Whatever cannot be saved for recovery or recycling should be managed in an appropriate and approved waste disposal facility. Processing, use or contamination of this product may change the waste management options. State and local disposal regulations may differ from federal disposal regulations. Dispose of container and unused contents in accordance with federal, state and local requirements.
Ventilation System: A system of local and/or general exhaust is recommended to keep employee exposures as low as possible. Local exhaust ventilation is generally preferred because it can control the emissions of the contaminant at its source, preventing dispersion of it into the general work area. Please refer to the ACGIH document, Industrial Ventilation, A Manual of Recommended Practices, most recent edition, for details.
Personal Respirators (NIOSH Approved): For conditions of use where exposure to dust or mist is apparent and engineering controls are not feasible, a particulate respirator (NIOSH type N95 or better filters) may be worn. If oil particles (e.g. lubricants, cutting fluids, glycerine, etc.) are present, use a NIOSH type R or P filter. For emergencies or instances where the exposure levels are not known, use a full-face positive-pressure, air-supplied respirator. WARNING: Air-purifying respirators do not protect workers in oxygen-deficient atmospheres.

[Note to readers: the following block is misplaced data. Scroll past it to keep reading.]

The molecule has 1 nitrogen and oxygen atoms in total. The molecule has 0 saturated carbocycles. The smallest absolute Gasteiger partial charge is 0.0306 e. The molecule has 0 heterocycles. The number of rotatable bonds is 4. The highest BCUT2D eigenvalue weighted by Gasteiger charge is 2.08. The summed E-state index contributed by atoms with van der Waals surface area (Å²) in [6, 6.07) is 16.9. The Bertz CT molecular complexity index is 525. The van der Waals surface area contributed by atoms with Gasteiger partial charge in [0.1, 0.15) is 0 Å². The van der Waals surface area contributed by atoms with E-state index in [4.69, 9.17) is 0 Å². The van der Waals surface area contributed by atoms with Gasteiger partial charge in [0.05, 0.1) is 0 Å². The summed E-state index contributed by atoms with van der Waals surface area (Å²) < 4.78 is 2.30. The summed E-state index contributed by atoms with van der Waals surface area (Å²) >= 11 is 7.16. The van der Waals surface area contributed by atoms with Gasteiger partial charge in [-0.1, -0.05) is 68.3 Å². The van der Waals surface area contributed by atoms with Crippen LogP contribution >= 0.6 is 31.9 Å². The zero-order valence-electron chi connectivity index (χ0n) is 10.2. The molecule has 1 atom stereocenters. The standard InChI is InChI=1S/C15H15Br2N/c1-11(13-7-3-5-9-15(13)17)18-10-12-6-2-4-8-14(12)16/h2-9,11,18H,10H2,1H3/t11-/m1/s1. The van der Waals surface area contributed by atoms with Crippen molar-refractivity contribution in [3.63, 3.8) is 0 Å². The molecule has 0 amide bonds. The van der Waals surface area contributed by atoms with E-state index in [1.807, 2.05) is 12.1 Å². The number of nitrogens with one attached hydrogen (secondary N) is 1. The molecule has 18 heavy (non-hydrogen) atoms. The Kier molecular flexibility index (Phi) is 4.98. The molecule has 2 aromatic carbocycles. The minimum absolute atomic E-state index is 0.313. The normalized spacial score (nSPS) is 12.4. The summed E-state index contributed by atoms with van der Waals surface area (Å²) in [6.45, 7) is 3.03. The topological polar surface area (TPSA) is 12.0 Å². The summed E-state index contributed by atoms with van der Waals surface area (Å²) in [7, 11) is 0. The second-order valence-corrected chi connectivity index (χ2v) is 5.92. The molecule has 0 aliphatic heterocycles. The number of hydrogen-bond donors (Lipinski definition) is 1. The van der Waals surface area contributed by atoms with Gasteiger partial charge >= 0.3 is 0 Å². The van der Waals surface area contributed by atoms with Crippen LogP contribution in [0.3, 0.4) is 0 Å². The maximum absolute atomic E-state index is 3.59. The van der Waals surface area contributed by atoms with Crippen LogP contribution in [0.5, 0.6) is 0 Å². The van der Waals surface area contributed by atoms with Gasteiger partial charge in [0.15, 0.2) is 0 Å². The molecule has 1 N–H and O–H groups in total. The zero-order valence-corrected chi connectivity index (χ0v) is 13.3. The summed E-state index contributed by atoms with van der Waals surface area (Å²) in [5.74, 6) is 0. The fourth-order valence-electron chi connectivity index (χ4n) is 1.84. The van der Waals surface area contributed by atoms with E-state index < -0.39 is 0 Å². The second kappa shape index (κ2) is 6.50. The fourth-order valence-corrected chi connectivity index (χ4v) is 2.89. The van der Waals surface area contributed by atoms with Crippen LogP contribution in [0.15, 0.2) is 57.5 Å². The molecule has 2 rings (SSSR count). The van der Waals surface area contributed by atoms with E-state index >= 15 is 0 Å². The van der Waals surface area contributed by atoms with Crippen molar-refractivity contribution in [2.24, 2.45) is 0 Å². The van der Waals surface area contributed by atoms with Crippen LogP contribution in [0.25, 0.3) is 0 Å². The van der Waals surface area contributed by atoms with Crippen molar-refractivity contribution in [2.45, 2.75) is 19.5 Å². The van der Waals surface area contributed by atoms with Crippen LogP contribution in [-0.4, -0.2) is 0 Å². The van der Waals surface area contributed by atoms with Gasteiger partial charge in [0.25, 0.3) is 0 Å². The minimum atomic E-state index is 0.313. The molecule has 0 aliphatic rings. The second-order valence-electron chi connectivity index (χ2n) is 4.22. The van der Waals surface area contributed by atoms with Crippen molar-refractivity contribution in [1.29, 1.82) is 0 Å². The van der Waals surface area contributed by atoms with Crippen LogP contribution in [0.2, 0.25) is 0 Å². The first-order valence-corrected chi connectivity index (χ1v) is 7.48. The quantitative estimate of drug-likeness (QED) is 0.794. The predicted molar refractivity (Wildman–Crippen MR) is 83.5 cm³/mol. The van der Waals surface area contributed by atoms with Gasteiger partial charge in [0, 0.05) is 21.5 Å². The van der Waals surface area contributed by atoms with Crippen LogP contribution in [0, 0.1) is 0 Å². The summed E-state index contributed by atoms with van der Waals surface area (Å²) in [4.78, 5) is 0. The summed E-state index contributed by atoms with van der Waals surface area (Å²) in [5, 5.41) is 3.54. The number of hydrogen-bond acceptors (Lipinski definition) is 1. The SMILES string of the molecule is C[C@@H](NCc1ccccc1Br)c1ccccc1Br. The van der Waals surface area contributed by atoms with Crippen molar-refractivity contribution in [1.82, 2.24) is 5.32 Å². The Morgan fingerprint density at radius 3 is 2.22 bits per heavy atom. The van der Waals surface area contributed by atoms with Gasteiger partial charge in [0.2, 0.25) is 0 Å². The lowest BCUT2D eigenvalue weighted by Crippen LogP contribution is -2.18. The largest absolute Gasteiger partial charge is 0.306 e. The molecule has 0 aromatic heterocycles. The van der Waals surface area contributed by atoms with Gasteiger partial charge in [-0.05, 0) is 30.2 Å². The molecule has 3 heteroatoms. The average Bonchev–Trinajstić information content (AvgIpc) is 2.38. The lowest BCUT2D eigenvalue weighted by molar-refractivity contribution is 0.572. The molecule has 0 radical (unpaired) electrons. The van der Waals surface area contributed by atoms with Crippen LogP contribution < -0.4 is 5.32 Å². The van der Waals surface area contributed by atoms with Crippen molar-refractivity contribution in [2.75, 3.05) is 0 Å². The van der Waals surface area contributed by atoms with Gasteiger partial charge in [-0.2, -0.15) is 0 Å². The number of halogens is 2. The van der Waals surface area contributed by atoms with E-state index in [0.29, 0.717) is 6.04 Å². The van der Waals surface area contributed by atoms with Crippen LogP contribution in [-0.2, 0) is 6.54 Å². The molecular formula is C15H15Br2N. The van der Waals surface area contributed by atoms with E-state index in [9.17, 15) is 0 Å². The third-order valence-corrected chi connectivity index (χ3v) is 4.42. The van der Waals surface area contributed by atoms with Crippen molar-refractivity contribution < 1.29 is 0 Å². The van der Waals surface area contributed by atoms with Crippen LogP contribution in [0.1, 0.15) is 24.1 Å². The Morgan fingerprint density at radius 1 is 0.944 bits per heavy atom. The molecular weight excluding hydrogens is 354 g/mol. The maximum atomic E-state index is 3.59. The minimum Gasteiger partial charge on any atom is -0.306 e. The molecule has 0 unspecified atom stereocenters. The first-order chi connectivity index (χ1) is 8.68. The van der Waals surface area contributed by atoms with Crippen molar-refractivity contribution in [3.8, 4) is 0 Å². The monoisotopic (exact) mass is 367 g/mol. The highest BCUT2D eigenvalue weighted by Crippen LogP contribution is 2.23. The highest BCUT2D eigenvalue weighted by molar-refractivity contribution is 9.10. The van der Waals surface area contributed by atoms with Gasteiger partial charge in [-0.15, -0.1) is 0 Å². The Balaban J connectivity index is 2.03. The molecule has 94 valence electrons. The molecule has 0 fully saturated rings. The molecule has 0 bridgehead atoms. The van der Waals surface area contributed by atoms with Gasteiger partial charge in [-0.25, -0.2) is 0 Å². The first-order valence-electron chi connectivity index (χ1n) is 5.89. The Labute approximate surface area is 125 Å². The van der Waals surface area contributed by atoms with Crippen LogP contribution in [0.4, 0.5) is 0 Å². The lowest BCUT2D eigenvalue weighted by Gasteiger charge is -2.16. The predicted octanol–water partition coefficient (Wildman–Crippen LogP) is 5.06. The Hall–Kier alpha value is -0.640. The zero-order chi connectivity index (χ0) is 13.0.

Skin Protection:Wear impervious protective clothing, including boots, gloves, lab coat, apron or coveralls, as appropriate, to prevent skin contact. Eye Protection: Use chemical safety goggles and/or full face shield where dusting or splashing of solutions is possible. Maintain eye wash fountain and quick-drench facilities in work area.
Borax is used for brazing and forge welding flux. It is applied several ways. Brazing rods are coated with it or plain. When using plain rods the end is heated and then dipped in some borax powder which sticks to the rod and begins to melt.
When forge welding it is common to sprinkle it on. Occasionally a hot piece of iron or steel is "dipped" in the can or box. Many smiths go to the trouble to forge a long handled spoon. Another method is to use a "poker" with a short bent end. The end is heated then dipped in the flux. The flux is then transferred to the part while it is still in the fire. This has the advantage of not removing the part from the fire OR sprinkling a lot of flux in the forge.
The high temperature solvent effect of borax will also dissolve refractories (such as your forge lining or fire brick), which after all, are metal oxides.
|(SODIUM TETRABORATE) Na2B4O7 |
|CAS ||1330-43-4 |
|Melting Point °C ||741 |
|Boiling Point °C ||1575 |
|Density G/Cm3 ||2.369 |
|Catalog ||Product Description ||Purity ||Particle ||Cost Per Pound || || || |
|No. || ||% ||Size ||2-Jan ||10-Mar ||25-Nov ||26-100 |
|BO-620 ||borax, high purity ||98 ||60 mesh ||inquire || || || |
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